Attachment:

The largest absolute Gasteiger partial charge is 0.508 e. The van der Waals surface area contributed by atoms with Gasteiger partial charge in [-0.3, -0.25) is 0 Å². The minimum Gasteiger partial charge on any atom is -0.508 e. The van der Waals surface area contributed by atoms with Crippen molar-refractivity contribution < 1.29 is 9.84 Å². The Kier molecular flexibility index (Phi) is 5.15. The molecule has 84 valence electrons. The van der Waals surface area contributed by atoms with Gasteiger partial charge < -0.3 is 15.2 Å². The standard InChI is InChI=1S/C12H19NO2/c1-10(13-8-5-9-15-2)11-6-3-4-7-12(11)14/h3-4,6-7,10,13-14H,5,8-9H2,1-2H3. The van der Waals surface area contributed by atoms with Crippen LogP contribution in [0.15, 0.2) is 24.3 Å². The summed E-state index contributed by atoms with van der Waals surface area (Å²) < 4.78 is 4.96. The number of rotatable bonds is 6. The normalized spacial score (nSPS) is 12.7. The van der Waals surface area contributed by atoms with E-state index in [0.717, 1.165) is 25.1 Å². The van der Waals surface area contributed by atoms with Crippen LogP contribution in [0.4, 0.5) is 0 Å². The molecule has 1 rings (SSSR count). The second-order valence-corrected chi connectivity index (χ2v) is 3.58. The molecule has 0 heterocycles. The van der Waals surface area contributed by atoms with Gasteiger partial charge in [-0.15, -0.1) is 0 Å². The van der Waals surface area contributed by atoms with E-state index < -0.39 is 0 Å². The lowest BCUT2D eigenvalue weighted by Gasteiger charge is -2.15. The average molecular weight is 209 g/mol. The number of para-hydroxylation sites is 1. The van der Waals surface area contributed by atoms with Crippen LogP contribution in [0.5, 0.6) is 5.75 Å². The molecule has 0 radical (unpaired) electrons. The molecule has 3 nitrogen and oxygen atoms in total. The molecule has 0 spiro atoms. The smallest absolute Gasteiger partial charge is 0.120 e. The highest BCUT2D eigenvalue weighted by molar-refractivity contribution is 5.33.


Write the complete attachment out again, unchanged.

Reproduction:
The largest absolute Gasteiger partial charge is 0.508 e. The van der Waals surface area contributed by atoms with Gasteiger partial charge in [-0.3, -0.25) is 0 Å². The minimum Gasteiger partial charge on any atom is -0.508 e. The van der Waals surface area contributed by atoms with Crippen molar-refractivity contribution < 1.29 is 9.84 Å². The Kier molecular flexibility index (Phi) is 5.15. The molecule has 84 valence electrons. The van der Waals surface area contributed by atoms with Gasteiger partial charge < -0.3 is 15.2 Å². The standard InChI is InChI=1S/C12H19NO2/c1-10(13-8-5-9-15-2)11-6-3-4-7-12(11)14/h3-4,6-7,10,13-14H,5,8-9H2,1-2H3. The van der Waals surface area contributed by atoms with Crippen LogP contribution in [0.15, 0.2) is 24.3 Å². The summed E-state index contributed by atoms with van der Waals surface area (Å²) < 4.78 is 4.96. The number of rotatable bonds is 6. The normalized spacial score (nSPS) is 12.7. The van der Waals surface area contributed by atoms with E-state index in [0.717, 1.165) is 25.1 Å². The van der Waals surface area contributed by atoms with Crippen LogP contribution in [0.4, 0.5) is 0 Å². The molecule has 1 rings (SSSR count). The second-order valence-corrected chi connectivity index (χ2v) is 3.58. The molecule has 0 heterocycles. The van der Waals surface area contributed by atoms with Gasteiger partial charge in [-0.15, -0.1) is 0 Å². The van der Waals surface area contributed by atoms with E-state index < -0.39 is 0 Å². The lowest BCUT2D eigenvalue weighted by Gasteiger charge is -2.15. The average molecular weight is 209 g/mol. The number of para-hydroxylation sites is 1. The van der Waals surface area contributed by atoms with Crippen LogP contribution in [0.5, 0.6) is 5.75 Å². The molecule has 0 radical (unpaired) electrons. The molecule has 3 nitrogen and oxygen atoms in total. The molecule has 0 spiro atoms. The smallest absolute Gasteiger partial charge is 0.120 e. The highest BCUT2D eigenvalue weighted by molar-refractivity contribution is 5.33.